And while this may be true some of the time, there is a far greater force at work when it comes to beating the odds and achieving great things. And believe it or not, this force plays a key part in the quality of your GMAT prep, your performance on test day, and your success as a business leader.

Are you staring down the barrel of GMAT prep right now, wondering how you’ll find time to study, if you can score high enough, or whether you’re even up to the challenge of an MBA?

Do you feel certain that an MBA degree could completely transform your life—but at the same time, acutely aware of the many obstacles standing between you and that enhanced reality?

And the big question: Are you clever and talented enough to make it?

What if we told you that success on the GMAT, in business school, and in life in general, depends on something far more powerful than natural skill or intelligence.

We’re referring to the often-overlooked, yet immensely important quality, known as “grit.”

## What is Grit & How Will it Impact Your GMAT Performance?

Angela Duckworth (CEO, professor of psychology, faculty co-director of Wharton People Analytics, and 2013 MacArthur Fellow) pioneered the concept of grit with a groundbreaking study of 7th grade math students.

She looked at why some students succeeded at math, and why others failed. She documented success and failure patterns for so-called gifted students, those who really struggled with math, and every skill-level in between.

She collected overwhelming evidence that sheer persistence was the defining indicator of high grades—not intelligence or any special talent for math.

Students who simply stuck it out, and kept pushing to improve their skills, no matter how hard it was for them, consistently achieved the biggest bump in math grades—even higher than the kids who were naturally good at math!

She called this mindset of persistence “grit.” Here’s how Duckworth defines it:

” Grit is passion and perseverance for long-term goals. Grit isn’t talent. Grit isn’t luck. Instead, grit is about having…a goal you care about and holding steadfast to that goal. Even when you fall down. Even when you screw up. Even when progress toward that goal is halting or slow. “

Listen to Duckworth describe the nature and power of grit at a hugely popular TED talk she delivered on the key takeaways of her research.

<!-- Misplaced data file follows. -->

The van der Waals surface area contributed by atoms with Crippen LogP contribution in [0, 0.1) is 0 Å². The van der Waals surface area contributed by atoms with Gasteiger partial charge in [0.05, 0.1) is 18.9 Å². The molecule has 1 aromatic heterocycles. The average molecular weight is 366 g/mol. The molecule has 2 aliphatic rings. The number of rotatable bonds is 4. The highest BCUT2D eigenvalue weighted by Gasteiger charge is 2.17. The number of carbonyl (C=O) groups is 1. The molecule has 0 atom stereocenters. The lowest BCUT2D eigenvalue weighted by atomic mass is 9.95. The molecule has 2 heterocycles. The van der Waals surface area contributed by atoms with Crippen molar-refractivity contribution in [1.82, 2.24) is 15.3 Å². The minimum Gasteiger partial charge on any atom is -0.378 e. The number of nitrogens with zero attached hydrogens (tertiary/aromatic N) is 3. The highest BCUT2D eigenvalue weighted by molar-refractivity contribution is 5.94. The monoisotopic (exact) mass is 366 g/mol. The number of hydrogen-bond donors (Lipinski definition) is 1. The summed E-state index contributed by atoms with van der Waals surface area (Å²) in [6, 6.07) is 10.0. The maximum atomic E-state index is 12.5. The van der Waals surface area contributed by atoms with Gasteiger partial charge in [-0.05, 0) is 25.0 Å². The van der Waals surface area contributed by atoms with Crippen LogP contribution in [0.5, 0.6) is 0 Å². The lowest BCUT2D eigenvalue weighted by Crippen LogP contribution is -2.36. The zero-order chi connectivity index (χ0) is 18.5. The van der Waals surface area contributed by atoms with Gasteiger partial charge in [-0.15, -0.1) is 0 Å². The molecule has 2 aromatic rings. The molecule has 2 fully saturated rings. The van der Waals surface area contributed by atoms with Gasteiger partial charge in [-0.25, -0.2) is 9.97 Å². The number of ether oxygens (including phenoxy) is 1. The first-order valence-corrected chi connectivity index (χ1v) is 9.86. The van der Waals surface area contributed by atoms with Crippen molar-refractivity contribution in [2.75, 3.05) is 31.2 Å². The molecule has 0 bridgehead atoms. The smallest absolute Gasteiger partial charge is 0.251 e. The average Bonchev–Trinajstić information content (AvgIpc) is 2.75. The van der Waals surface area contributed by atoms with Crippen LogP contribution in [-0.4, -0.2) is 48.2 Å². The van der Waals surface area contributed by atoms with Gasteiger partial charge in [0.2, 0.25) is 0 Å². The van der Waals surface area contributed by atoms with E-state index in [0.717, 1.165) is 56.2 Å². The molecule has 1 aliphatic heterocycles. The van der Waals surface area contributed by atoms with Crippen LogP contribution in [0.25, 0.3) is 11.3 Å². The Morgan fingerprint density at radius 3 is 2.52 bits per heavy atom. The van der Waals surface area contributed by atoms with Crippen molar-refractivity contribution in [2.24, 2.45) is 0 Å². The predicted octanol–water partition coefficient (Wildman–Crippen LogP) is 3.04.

Duckworth has gone on to study the success stories of business leaders, military personnel, students of all ages and backgrounds, and dozens of world-famous high achievers.

She has advised the White House, the World Bank, NBA and NFL teams, and Fortune 500 CEOs.

Duckworth’s work with Wharton People Analytics helps business leaders learn how to achieve their goals, develop their employees, and create organizations that perform at very high levels.

In short, this idea of grit has serious weight. It’s worth paying attention to.

Especially if you’re entering the field of business, want to become an effective leader…or at this stage, really need a high GMAT score, but aren’t naturally gifted in GMAT quant or verbal (who is?).

If natural ability isn’t the determining factor in your success, and neither is IQ, what’s really influencing your GMAT score?

## How Grit Predicts Your GMAT Score

It’s not a huge stretch to consider how perseverance will impact the quality of your GMAT prep, and ultimately, the score you achieve.

Anyone who has scored 700 or higher on the exam knows how much time and effort it took them to master all those quantitative and verbal topics, question-types, and GMAT traps.

Even people with high undergraduate GPAs—who’ve always done well on exams— have to work really hard to score high.

GMAC (the makers of the exam) actually did some research on this subject. Their survey of test-takers shows it takes a bare minimum of 120 hours of test prep to get a 700+ score.

How many people do you think actually put in that much time and effort?

Well, back in 2014, only 28% of test-takers even came close, clocking in at about 101 hours of GMAT prep.

Take another look at that graph. An astounding 44% actually did less than 50 hours of studying. No wonder the mean GMAT score for all test-takers is an underwhelming 500 points.

Students simply aren’t putting in the required time and effort. They’re giving up early. They’re underestimating the difficulty of the exam. They’re overestimating their own skills, and assuming natural academic talent will be enough to earn a high score.

Many students are not doing the recommended 2000-3000 GMAT practice questions. They’re not completing 10-12 mock exams to build endurance, time-management skills, and pinpoint weak areas.

In decades of coaching students for the GMAT, we’ve seen this lack of follow-through sabotage even the smartest people, time and time again.

## Harnessing Your Grit & Powering Through the GMAT

Nailing the GMAT really is a game of passion and perseverance—of sheer grit. How badly do you want that high score? How hard will you work to get it?